A check mark will appear beside each date during the month on which the Senate is convened. If the Senate is adjourned over an entire month, as is often the case for July and August, no check marks will appear, as there are no sitting days for that month.
ATTENDANCE TO BUSINESS
Senators who participate in any of the following activities on sitting days are deemed to be “in attendance to business”:
- attendance at a sitting of the Senate
- attendance at a committee meeting, authorized by the Senate to sit within the National Capital Region during the sitting of the Senate. In such situations, the committee meeting must actually take place over the entire time that the Senate is sitting in order for attendance at the committee meeting to be considered “attendance to business.”
- attendance at a meeting of a Senate committee, authorized by the Senate to sit outside the National Capital Region on that day or to be on travel status on that day.
- participation in a delegation of a recognized parliamentary association that is conducting its business outside the National Capital Region on a sitting day or is on travel status for that day.
- conducting “official business” outside the National Capital Region on a sitting day, or being on travel status for that day.
- Official business is defined as an activity that takes place outside the NCR on a sitting day that has specifically been authorized by the Senate or a Senate committee such as a committee fact-finding mission or conference, or requested in writing by a Minister of the Crown. It also includes participation in a Speaker’s Delegation outside the NCR.
Senators can be engaged in “public business” on both sitting days and non-sitting days as explained below:
- on non-sitting days, all activities carried out by a senator in that official capacity, which are not related to the senator’s private (marital, family, social, etc.) concerns, are considered “public business”.
- on sitting days, any activity which a senator carries out in that official capacity that is not related to the senator’s private concerns and which does not fall under the meaning of “attendance to business” is considered “public business”.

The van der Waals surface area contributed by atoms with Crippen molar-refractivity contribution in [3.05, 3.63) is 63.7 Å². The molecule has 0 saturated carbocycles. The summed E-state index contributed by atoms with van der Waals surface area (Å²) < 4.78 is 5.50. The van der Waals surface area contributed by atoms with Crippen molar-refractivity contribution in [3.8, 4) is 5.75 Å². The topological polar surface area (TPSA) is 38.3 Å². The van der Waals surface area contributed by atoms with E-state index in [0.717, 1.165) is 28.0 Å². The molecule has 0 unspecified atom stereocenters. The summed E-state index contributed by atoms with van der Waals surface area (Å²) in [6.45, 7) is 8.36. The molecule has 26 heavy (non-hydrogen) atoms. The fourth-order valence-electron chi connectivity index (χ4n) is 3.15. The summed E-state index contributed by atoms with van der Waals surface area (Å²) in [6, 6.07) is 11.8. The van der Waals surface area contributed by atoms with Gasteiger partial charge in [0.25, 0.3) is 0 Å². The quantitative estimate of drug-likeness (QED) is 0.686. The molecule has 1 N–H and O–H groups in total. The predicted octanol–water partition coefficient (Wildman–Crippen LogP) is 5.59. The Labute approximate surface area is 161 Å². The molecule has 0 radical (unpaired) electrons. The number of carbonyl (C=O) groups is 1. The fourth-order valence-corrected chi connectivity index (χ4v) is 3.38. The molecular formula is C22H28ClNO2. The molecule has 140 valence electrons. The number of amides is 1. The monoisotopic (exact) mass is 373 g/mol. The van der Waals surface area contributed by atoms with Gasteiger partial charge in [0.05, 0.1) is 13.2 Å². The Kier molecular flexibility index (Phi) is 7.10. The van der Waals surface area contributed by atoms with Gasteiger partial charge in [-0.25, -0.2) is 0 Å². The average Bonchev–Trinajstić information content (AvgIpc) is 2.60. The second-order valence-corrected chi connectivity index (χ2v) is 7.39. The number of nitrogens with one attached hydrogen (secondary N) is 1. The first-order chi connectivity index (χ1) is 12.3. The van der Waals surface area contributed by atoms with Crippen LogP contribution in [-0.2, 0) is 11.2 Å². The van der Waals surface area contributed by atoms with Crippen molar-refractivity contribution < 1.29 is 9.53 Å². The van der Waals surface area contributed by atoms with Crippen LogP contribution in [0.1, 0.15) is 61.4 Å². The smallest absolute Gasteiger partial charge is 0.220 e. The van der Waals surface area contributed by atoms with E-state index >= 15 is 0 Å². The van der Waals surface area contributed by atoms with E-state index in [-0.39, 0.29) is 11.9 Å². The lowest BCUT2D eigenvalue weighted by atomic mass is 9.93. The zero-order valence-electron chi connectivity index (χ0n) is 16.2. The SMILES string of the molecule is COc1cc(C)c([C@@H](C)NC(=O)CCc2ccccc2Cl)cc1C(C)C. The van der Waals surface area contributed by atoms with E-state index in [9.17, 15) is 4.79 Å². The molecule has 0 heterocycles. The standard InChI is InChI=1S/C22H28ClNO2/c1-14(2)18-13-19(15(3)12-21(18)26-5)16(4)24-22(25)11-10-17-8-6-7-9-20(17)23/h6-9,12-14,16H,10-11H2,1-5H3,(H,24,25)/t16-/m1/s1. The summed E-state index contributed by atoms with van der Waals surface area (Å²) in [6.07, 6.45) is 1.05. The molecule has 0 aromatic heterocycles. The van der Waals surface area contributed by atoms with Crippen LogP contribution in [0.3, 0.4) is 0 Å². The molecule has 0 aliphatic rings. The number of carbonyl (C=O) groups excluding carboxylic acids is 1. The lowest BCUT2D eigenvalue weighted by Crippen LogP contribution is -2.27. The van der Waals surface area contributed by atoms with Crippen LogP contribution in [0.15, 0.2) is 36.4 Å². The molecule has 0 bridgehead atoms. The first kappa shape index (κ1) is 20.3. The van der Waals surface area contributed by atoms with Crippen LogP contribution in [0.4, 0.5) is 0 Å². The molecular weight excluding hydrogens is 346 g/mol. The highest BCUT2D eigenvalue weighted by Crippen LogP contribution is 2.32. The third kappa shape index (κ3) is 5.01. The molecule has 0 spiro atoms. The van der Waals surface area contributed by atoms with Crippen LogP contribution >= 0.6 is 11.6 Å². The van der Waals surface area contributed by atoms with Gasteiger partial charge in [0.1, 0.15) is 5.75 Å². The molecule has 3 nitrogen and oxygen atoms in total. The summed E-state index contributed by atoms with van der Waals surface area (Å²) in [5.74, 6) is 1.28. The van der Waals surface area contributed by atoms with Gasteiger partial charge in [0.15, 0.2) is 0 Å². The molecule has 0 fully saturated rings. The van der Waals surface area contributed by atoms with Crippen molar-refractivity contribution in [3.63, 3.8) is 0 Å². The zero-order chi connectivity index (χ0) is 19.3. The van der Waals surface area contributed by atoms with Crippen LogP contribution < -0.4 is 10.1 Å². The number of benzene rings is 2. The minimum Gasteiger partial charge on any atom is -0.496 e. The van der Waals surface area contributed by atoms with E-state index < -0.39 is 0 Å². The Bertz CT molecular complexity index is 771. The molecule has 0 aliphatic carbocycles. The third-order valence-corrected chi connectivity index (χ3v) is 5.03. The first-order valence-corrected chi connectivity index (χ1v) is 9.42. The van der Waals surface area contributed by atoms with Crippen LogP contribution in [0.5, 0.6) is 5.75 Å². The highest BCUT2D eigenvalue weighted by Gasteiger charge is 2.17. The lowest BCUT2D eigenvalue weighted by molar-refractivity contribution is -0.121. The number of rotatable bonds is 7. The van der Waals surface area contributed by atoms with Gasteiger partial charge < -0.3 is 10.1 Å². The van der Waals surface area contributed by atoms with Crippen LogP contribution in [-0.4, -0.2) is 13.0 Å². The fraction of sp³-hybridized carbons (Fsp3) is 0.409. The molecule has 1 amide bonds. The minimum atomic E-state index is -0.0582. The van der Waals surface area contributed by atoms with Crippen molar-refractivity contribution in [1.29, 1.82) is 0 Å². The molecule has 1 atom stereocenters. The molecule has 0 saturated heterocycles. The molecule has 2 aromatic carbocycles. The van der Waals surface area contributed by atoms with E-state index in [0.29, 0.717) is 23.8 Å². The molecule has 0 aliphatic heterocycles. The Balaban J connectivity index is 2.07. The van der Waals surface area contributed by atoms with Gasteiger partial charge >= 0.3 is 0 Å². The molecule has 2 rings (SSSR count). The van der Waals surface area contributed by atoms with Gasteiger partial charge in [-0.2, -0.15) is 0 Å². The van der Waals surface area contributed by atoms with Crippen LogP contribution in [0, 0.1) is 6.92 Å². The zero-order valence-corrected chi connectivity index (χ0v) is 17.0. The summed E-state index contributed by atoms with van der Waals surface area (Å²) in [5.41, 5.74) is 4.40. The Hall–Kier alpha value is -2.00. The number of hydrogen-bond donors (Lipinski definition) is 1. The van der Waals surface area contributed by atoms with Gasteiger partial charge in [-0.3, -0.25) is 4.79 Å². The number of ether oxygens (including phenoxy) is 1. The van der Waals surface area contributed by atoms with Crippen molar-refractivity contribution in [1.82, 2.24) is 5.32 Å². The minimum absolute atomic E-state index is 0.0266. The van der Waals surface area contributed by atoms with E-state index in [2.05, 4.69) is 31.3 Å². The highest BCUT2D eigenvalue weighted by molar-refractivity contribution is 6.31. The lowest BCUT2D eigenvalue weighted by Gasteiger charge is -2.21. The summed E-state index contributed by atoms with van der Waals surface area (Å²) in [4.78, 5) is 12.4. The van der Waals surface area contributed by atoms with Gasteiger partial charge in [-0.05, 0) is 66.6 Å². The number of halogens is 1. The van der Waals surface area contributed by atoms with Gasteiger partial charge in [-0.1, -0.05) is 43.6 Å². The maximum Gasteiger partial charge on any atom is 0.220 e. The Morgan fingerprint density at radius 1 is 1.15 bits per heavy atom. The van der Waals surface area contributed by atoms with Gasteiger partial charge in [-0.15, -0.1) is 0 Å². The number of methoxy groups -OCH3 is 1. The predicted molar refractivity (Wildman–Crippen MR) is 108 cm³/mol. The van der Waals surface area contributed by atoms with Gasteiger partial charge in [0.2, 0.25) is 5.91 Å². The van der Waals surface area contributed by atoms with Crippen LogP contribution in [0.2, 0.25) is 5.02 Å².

- attending a committee meeting when the Senate is not sitting.
- participation in the work of a parliamentary friendship group is always considered “public business.”
UNAVOIDABLE ABSENCE DUE TO ILLNESS
A check mark will be entered against the appropriate date if:
- Less than six days: A senator may be absent from the Chamber for six consecutive sitting days without penalty, or without requiring a medical certificate.
- More than six days: When a senator is absent due to illness for more than six consecutive sitting days in a given session, the senator must submit a medical certificate to the Clerk of the Senate. The medical certificate may serve for one or more sitting days within a period of up to three calendar months, after which a subsequent medical certificate must be issued, should the senator fall ill in the following twelve calendar months.
COMMITTEE MEETINGS ATTENDED
The number of committee meetings attended by a senator will be recorded against the appropriate date.
Senators are allotted 21 leave days at the start of each session.
The Parliament of Canada Act, provides for a deduction “from the sessional allowance of a member of either House of Parliament for every day beyond 21” on which the member is deemed to be in “non-attendance.” In accordance with Rule 15-1(3) of the Rules of the Senate, deductions are in the amount of $250 per day of non-attendance in the Senate.